Conundrums – Part Deux!

Hello there Blogworms,

How goes it with you all?

Lately, I’ve been windswept with a lot of baffling mishmash which I’d like to share/rant with you in this blog post.

I will call it my second list of conundrums as the nature of  this blog post is similar to the one I wrote two years back, you know the one called Conundrums! 🙂

The one where I look like this:-



Strikes a bell? Good. If not, it doesn’t matter.

So, without further ado, here goes [cue throat-clearing noises]:-

Sudakshina’s Second List of Conundrums – September 2014 

Forget about stopping and looking at the flowers, what IS wrong with commuters and their need to be uber-speedy? Yes, I know we all need to make it to work on time and that public transport can be slower on most days, but does that mean we have to tut-tut at those who are not in a hurry? Does that mean we have to shove past them? If the slower ones are in the way, can’t we just say ‘excuse me please’ and wait for the split second it takes them to allow you to charge forward? Have we lost all sense of decorum? No, actually don’t answer that because I already have! It makes me mad and shout out:-


This leads me to another commuting-related conundrum: buses! No, I don’t have a problem with the mode of transport per se, but I do have a problem with the way some drivers feel the urge to hit the breaks real hard just when the bus is packed and we all fall on to each other, succumbing to 50 shades of body odour/bad breath/someone’s foot/someone’s oversized bag? This is NOT what we want to encounter the first thing on a miserable Monday morning back to work!

My third conundrum (should probably be my first, but then I’m in a random mood, so there!) is, to simply put it, why can’t people just MIND THEIR OWN BUSINESS?!?! I’m sure there are countless blog posts and what-have-you on this, but we just don’t change, do we? And don’t you just hate those sort of people who don’t reveal much about themselves when you prod for more detail, you know as a sort of returning-the-favour/doing-the-same so that this person doesn’t think I’m selfish, yapping about myself all the time! But no, it turns out, such people don’t care about your reactions, but look out for your response. When you live in a inter-cultural society like mine – i.e. a mishmash of British Asian/native Indian/urbane-and-traditional Bengali values – things are…complex, to say the least. Allow me to demonstrate the sort of questions I get from my contacts – I won’t name them, but I will shame them!!


Why, oh why are we judged like this so harshly and intrusively?  Especially by women? I don’t think most men have such a wide social judgement radar like us women, which is good and bad, like everything. However, I do think if women could just mind their own business, think more and judge less, then we will progress much more as a gender! Is it any wonder how only a handful of women have gone onto become public figures? No, actually. They have just concentrated on their own lives, worked fiercely hard,  looked after their own lot, thought more logically and used their emotional power to their advantage. I emulate such women and the more of you who do, the better!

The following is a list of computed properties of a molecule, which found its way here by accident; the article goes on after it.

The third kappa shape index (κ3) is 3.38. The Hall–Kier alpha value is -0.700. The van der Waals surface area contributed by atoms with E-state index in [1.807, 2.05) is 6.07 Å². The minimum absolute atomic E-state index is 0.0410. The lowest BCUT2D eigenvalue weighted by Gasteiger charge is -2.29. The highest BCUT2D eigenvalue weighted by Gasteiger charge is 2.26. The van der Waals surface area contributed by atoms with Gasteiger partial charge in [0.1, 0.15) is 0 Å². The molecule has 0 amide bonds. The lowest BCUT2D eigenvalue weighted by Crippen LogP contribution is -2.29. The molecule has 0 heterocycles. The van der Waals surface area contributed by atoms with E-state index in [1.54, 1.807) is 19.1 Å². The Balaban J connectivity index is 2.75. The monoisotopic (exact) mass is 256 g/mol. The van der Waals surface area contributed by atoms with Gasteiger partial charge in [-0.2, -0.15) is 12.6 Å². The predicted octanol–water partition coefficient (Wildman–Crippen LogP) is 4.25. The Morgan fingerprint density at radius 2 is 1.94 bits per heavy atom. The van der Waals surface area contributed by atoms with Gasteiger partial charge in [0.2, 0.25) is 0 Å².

Next, what is the problem with youngsters these days? Not just them per se, but the way we perceive them? Having taught this age group for around 8 years of my career, I can honestly say that they aren’t that bad and all they need is a little attention. They yearn to be heard, seen and respected for who and what they are. If you treat them nicely, they will reciprocate…maybe not at first, but that’s just a barrier they use to shield themselves from the world that’s unknown to them. If they are rude to you, do admonish them, but don’t make such a song-and-dance about it…keep it low-key, but clear enough for the person in question to understand what you’re saying to them.


The other evening, I was on my way home, wading through the rush-hour crowds, when a young woman bumped into me, with her back facing me. It was a thud and I was startled for two ticks, but I carried on fast-walking ahead, thinking nothing of it. (No, really. I wasn’t admonishing her in my head, of course not! :)) Then someone tapped me on my shoulder, I turned around to see it was her, looking rather angry and she said: “You should have said ‘sorry’ for pushing me though!” To which I replied, calmly yet sternly “You should have as well then!” And then, I walked off, leaving her with a baffled expression on her face. This whole incident makes me think in retrospect that a) why did she push me and then ask me to apologise? b) could I have said anything better?  Well, at least I didn’t make a show of it!


I’m going to love you and leave you for now…my rant is over, but do leave your comments should you wish. 🙂


  • Sudakshina Bhattacharjee Posted 13 January 2015 12:58 pm

    Thank you! 🙂

  • Santosh Namby Posted 13 January 2015 11:21 am

    Great stuff 🙂

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